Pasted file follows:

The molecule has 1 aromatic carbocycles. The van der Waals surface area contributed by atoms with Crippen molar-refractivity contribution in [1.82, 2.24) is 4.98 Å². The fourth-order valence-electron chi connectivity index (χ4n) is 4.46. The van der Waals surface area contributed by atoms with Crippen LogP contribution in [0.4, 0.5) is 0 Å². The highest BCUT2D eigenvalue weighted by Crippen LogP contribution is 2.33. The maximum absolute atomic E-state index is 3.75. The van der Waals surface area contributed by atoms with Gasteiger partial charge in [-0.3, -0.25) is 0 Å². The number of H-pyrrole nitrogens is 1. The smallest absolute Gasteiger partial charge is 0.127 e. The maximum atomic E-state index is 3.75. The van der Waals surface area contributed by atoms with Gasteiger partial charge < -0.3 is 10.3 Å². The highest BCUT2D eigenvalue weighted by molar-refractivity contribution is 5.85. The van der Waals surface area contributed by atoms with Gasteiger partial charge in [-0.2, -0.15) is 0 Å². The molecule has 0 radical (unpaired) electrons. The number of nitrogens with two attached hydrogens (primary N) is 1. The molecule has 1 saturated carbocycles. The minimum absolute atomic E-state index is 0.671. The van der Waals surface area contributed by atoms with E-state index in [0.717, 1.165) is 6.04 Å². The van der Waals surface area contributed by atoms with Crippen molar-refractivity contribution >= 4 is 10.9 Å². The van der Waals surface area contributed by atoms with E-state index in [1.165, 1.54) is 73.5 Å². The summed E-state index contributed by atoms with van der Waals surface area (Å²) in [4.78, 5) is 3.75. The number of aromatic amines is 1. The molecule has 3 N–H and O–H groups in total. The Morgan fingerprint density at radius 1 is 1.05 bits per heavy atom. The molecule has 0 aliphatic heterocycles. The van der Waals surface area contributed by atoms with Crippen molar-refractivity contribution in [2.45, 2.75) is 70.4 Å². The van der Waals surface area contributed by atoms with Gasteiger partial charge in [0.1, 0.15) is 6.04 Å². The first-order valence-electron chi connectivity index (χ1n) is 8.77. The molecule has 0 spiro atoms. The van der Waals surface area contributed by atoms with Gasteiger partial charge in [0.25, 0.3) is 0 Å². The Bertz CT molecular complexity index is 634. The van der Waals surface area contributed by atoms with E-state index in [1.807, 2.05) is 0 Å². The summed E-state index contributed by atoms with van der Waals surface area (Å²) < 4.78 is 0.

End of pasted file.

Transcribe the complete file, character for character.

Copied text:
The molecule has 1 aromatic carbocycles. The van der Waals surface area contributed by atoms with Crippen molar-refractivity contribution in [1.82, 2.24) is 4.98 Å². The fourth-order valence-electron chi connectivity index (χ4n) is 4.46. The van der Waals surface area contributed by atoms with Crippen LogP contribution in [0.4, 0.5) is 0 Å². The highest BCUT2D eigenvalue weighted by Crippen LogP contribution is 2.33. The maximum absolute atomic E-state index is 3.75. The van der Waals surface area contributed by atoms with Gasteiger partial charge in [-0.3, -0.25) is 0 Å². The number of H-pyrrole nitrogens is 1. The smallest absolute Gasteiger partial charge is 0.127 e. The maximum atomic E-state index is 3.75. The van der Waals surface area contributed by atoms with Gasteiger partial charge < -0.3 is 10.3 Å². The highest BCUT2D eigenvalue weighted by molar-refractivity contribution is 5.85. The van der Waals surface area contributed by atoms with Gasteiger partial charge in [-0.2, -0.15) is 0 Å². The molecule has 0 radical (unpaired) electrons. The number of nitrogens with two attached hydrogens (primary N) is 1. The molecule has 1 saturated carbocycles. The minimum absolute atomic E-state index is 0.671. The van der Waals surface area contributed by atoms with E-state index in [0.717, 1.165) is 6.04 Å². The van der Waals surface area contributed by atoms with Crippen molar-refractivity contribution >= 4 is 10.9 Å². The van der Waals surface area contributed by atoms with E-state index in [1.165, 1.54) is 73.5 Å². The summed E-state index contributed by atoms with van der Waals surface area (Å²) in [4.78, 5) is 3.75. The number of aromatic amines is 1. The molecule has 3 N–H and O–H groups in total. The Morgan fingerprint density at radius 1 is 1.05 bits per heavy atom. The molecule has 0 aliphatic heterocycles. The van der Waals surface area contributed by atoms with Crippen molar-refractivity contribution in [2.45, 2.75) is 70.4 Å². The van der Waals surface area contributed by atoms with Gasteiger partial charge in [0.1, 0.15) is 6.04 Å². The first-order valence-electron chi connectivity index (χ1n) is 8.77. The molecule has 0 spiro atoms. The van der Waals surface area contributed by atoms with Gasteiger partial charge in [0.25, 0.3) is 0 Å². The Bertz CT molecular complexity index is 634. The van der Waals surface area contributed by atoms with E-state index in [1.807, 2.05) is 0 Å². The summed E-state index contributed by atoms with van der Waals surface area (Å²) < 4.78 is 0.